Digital financial literacy is crucial

David Birungi

What you need to know:

‘‘Somehow men’s WhatsApp and galleries tend to have complex lock patterns. Let’s migrate them to other apps"

Rose wore a flair of sophistication we admired from a distance. She was held in awe because she understood the language of money. She inched in closer and whispered to me “David, cash creates a potential for it to be stolen even if someone is not a thief. Keep away cash”.
That’s all I remember about that cold September 2009 morning interaction with my trainer, Rose Tumwemere, who was kind enough to share her wisdom.
Around that same time, in Korea, Dr Yuhyun Park started an educational initiative that empowered children with digital citizenship skills. The initiative, now supported by the World Economic Forum, has evolved into the Digital Quotient Institute (DQI) whose vision is to empower every individual, organisation, and nation with digital intelligence to achieve their wellbeing, safety, and prosperity in the digital age.
Many years down the road, neither Rose, nor myself can recognise that old face of money. Dr Yuhyun’s pioneer children are now adults transacting mostly online. Money has evolved, cash remains king.
Mobile Money, and all related e-commerce, has expanded in many transformative ways. While society enjoys the undeniable benefits of this evolution, we must be reflective on the latent potential of cash that Rose was impassioned to convey.
Digital quotient, at an individual level, is the ability to safely use the digital assets available to create value for oneself, others, teams, and the community while maintaining the required security of personal and others data and privacy. It involves the discernment of useful and harmful information and taking necessary steps to protect yourself and others from such.
While it sounds good to have Google’s “All of Google. One Login it” when it comes to our cultural setting, it may not be advisable. Google has the financial and technical resources to pull that off, with your assistance.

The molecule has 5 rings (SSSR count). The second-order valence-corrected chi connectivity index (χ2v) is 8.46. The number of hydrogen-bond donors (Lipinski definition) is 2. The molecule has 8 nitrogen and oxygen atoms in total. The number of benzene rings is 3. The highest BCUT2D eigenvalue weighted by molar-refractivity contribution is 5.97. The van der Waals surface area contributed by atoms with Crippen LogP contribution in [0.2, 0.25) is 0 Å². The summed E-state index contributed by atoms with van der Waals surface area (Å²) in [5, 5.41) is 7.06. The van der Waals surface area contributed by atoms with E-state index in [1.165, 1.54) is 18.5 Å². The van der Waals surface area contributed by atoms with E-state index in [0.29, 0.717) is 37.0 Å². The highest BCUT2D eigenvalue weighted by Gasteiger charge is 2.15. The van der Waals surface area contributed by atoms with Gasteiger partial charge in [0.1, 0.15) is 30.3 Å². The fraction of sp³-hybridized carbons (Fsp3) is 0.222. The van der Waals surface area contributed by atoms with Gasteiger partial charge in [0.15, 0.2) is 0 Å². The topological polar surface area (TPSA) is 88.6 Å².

In the latest BoU Financial Capability survey 2020, it was revealed that less than nine percent of adults indicated awareness of digital risks such as hawking, fraudulent transactions, cyberbullying, phishing, non-transparent transaction cost, pharming, keylogging, and rogue security software. Majority of our people are still exposed.
It is dangerous, for example, to have one PIN that opens your phone, your Mobile Money, your banking app, and your Taxi hailing app. Somehow men’s WhatsApp and galleries tend to have complex lock patterns. Let’s migrate them to other apps.
Legend has it that you can’t be represented in sickness, exams, and marriage vows. E-commerce password management should be added to this list. PINs, One Time Passwords (OTPs) should never be shared whatsoever. Your good intentions may be abused by someone else. An industry expert spoken to for purposes of this article intimated that the majority of fraud cases involving sharing of password/PINs involve close relations, sometimes spouses and children.
We have also witnessed cases where fraudsters have gone to extreme cases of attacking their victims, breaking into their cars, homes, cutting off their bags just to gain access to their phones and laptops whose passwords they know.
In case you share your PINS, take a few minutes, and change all your PINs, at least once a month.
While ABCD and 1234 PINs are good for our introductory kindergarten classes, they have no place in a modern digital finance world. Even kids’ video games don’t accept them.
While our attention is drawn quickly to the money we normally have on our phones, any intruder to your email or other communication tools has the potential to fraudulently resign you from your job or end your marriage.

In real life we do not greet every stranger we meet. Even politicians at an election rally can’t do it. In the same vein, we should not respond to each link, message, video that pops up on our screens. That single action of ignoring these messages will save us the pain of losing our data and hard-earned money.
Lastly, as we browse the internet, we keep saving cookies or temporary files on phones. They sometimes contain information about the online payments you made and how you made them. It is important to clear these cookies at the end of each browsing session.
The author Mr David Birungi, Public Relations Manager, Airtel Uganda [email protected]


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